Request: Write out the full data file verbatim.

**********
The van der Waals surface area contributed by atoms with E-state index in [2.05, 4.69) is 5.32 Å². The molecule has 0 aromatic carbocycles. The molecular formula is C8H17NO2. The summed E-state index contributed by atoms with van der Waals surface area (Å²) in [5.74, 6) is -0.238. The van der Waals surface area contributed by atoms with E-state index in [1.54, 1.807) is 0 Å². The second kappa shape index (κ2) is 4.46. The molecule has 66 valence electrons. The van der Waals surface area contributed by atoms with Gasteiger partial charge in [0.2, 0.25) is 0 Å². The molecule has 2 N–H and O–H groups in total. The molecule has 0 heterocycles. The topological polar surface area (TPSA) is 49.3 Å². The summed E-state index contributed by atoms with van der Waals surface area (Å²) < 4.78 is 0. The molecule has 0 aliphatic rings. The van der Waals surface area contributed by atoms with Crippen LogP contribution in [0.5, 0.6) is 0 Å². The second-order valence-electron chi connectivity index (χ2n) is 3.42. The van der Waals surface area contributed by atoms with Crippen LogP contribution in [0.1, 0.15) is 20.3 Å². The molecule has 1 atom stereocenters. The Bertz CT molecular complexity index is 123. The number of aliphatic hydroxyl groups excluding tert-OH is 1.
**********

The van der Waals surface area contributed by atoms with E-state index in [2.05, 4.69) is 5.32 Å². The molecule has 0 aromatic carbocycles. The molecular formula is C8H17NO2. The summed E-state index contributed by atoms with van der Waals surface area (Å²) in [5.74, 6) is -0.238. The van der Waals surface area contributed by atoms with E-state index in [1.54, 1.807) is 0 Å². The second kappa shape index (κ2) is 4.46. The molecule has 66 valence electrons. The van der Waals surface area contributed by atoms with Gasteiger partial charge in [0.2, 0.25) is 0 Å². The molecule has 2 N–H and O–H groups in total. The molecule has 0 heterocycles. The topological polar surface area (TPSA) is 49.3 Å². The summed E-state index contributed by atoms with van der Waals surface area (Å²) < 4.78 is 0. The molecule has 0 aliphatic rings. The van der Waals surface area contributed by atoms with Crippen LogP contribution in [0.5, 0.6) is 0 Å². The second-order valence-electron chi connectivity index (χ2n) is 3.42. The van der Waals surface area contributed by atoms with Crippen LogP contribution in [0.1, 0.15) is 20.3 Å². The molecule has 1 atom stereocenters. The Bertz CT molecular complexity index is 123. The number of aliphatic hydroxyl groups excluding tert-OH is 1.